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Profitability of Agriculture in Bundelkhand

Indian agriculture is characterised by marginal and small land holdings and no concerted effort has been made in India to increase productivity of such holdings. The conventional belief, which seeps through all government thinking, is that this effort is not even possible. The Planning Commission's 2007 Uttar Pradesh Development Report states blasely: ' …There is no check on the declining holding size which are gradually becoming unviable'  [Vol II, p 45], as if the latter part of the statement is as true and self-evident.

This thinking would be one of the reasons for gross underinvestment in agriculture by the central government and state governments, especially in the early, euphoric phase of economic liberalisation. In Uttar Pradesh, per capita outlay on agriculture has been lowest among all states. As noted by Uttar Pradesh Development Report [Vol II, p 45], investment in agriculture has declined even in absolute terms over successive Five-Year-Plan periods; the fall between the Eighth Five Year Plan and the Sixth Five Year Plan was 37%.

In such circumstances any talk of profitability of agriculture in an area already characterised by low productivity makes no sense except for large farmers in well-irrigated areas. All other farmers in Bundelkhand are essentially engaged in subsistence farming, which is highly dependant on a good rainfall. Rainfall has to be good both in terms of volume of rain as well as spread of rain over a period of three to four months - a rarity in  Bundelkhand ( see Rainfall in Bundelkhand).

Since the 1990s, profitability of agriculture has also been seriously affected by rising input costs (fertilisers, seeds, diesel), and while use of high-value inputs is low in Bundelkhand (see Use of Fertilisers in Bundelkhand and Use of High Yielding Seed Varieties), the impact is still felt.

Some idea of the prevailing economics can be gauged from figures collected by for the crop of 2003 in Chandaur village of Naraini block of Banda district, a fairly well irrigated area [Vijayvergiya, p 6]. That year, the wheat output in the village was around 320 kg per bigha (2.25 bighas=1 acre in Bundelkhand), or 1720 kg per hectare (1 hectare=2.47 acres), which was close to the average yield in the district (see figure for Banda in Table 3 in Yields in Bundelkhand). The minimum government procurement price for wheat in 2003-04 was Rs 630 per metric quintal (1 metric quintal =100 kg). Hence, we can assume that per bigha income from wheat in Chandaur would have been Rs 2016.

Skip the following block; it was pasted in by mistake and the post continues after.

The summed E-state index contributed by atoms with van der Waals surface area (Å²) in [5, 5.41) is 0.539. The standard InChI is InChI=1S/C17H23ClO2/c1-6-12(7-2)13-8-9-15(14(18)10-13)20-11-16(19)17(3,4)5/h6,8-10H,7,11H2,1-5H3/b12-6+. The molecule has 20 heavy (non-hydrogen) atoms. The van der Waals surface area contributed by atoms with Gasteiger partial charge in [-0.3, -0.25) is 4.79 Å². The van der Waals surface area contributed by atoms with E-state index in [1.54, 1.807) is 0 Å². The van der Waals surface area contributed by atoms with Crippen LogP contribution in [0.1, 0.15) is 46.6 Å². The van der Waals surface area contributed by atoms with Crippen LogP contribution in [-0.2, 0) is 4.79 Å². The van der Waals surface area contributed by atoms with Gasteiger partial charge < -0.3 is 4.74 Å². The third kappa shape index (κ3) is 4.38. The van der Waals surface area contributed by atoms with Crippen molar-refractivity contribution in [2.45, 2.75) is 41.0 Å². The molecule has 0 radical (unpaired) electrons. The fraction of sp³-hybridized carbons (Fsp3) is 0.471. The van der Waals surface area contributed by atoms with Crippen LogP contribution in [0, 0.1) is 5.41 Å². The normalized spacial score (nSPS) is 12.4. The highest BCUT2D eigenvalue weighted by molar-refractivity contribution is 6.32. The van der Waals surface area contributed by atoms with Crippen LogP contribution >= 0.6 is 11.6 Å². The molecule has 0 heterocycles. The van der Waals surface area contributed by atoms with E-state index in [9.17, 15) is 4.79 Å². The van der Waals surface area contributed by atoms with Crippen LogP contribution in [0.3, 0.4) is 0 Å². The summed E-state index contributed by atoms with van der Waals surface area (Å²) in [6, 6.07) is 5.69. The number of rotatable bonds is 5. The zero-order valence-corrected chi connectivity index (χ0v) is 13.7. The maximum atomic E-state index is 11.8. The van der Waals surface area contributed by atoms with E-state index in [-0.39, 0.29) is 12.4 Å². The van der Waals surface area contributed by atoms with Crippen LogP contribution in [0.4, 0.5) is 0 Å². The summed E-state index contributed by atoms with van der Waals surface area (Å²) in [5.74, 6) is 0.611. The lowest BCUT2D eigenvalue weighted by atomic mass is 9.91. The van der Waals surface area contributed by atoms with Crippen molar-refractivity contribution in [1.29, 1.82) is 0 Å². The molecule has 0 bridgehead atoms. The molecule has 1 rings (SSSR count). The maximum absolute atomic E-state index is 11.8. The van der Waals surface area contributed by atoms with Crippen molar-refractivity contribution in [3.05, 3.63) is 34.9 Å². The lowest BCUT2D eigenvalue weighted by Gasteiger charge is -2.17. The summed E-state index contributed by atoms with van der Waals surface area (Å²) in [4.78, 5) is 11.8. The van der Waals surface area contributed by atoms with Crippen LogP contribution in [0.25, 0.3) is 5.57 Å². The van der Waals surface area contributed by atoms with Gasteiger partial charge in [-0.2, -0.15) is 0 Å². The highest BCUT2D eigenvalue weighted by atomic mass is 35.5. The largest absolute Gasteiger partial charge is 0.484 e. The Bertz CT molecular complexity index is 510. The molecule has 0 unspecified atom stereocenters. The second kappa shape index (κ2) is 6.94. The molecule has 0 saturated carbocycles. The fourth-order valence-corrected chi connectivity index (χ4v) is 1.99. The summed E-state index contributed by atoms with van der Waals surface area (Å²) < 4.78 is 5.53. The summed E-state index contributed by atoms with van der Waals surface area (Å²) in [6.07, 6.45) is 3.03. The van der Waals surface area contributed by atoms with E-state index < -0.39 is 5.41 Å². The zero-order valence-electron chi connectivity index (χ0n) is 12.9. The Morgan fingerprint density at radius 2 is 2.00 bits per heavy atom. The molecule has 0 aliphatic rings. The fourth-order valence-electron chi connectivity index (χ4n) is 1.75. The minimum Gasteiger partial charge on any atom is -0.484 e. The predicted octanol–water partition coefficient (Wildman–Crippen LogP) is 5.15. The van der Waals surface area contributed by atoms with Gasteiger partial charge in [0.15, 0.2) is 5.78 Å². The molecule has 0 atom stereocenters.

Mustard was also grown. The yield per bigha was 10 kg. The minimum support price for this commodity that year was Rs 1600 a quintal. Hence, per bigha income from mustard can be assumed to be Rs 160. There was also income from sale of husk - around Rs 250 per bigha. Hence total income per bigha would have been around Rs 3866.

Looking at the input costs, the prevailing figures per bigha were as follows:
Fertilisers (1 bag diammonium phosphate + 1 bag urea): Rs 550 + Rs 520
Seeds (25 kg)= Rs 275
Rent of diesel engine for pumping up tubewell water @ Rs 20/hour and use for 15 hours = Rs 300
Diesel cost @ Rs 25 litres and use of 25 litres = Rs 625
Labour cost (ploughing + cutting + threshing) = Rs 500 + Rs 175 + Rs 165

The total input costs thus worked out to Rs 3110 and the net profit per bigha would hence have been Rs 756. The majority of Bundelkhand farmers have less than 10 bighas, and cultivate only in one season; so annual family income from agriculture, for the majority of farmers, in a well-irrigated area, in a year of good monsoon, at assured procurement prices, and assuming there were no disturbances such as a heat wave before harvesting, would have been only Rs 6000-Rs 10,000, taking into account other variables like quality of soil and use of unpaid household labour.

(We are of course assuming that households sell off the entire produce from land, keeping back nothing for own consumption. Such a situation is only a theoretical possibility. The average income would have thus to be scaled down. On the other hand, some households would earn additional income through avenues like sale of milk, goat, eggs or chicken.)

Thus, apart from landless households, the majority of households with small and marginal holding have to rely on additional income from labour, by working for large farmers, at road and other government or private construction sites, or in other employment avenues such as quarries. When adequate such opportunities are not available in and around the village for all households, migration becomes inevitable.

Most vulnerable to poor agriculture productivity in Bundelkhand are marginalised groups like scheduled tribes (see Survival Practices of Marginalised Groups)


  • Vijayvergiya Sanjay, Oxfam India Trust,  Drought and Livelihood in Bundelkhand: A Report, Lucknow, June 2004

| Agriculture in Bundelkhand | Use of Fertilisers | Use of HYV Seeds | Major and Minor Crops | Production | Yields | Profitability | Survival Practices | Jatropha Cultivation | Suicides |

> Agriculture in Bundelkhand
> Use of Fertilisers
> Use of HYV Seeds
> Major and Minor Crops
> Production
> Yields
> Profitability
> Survival Practices
> Jatropha Cultivation
> Suicides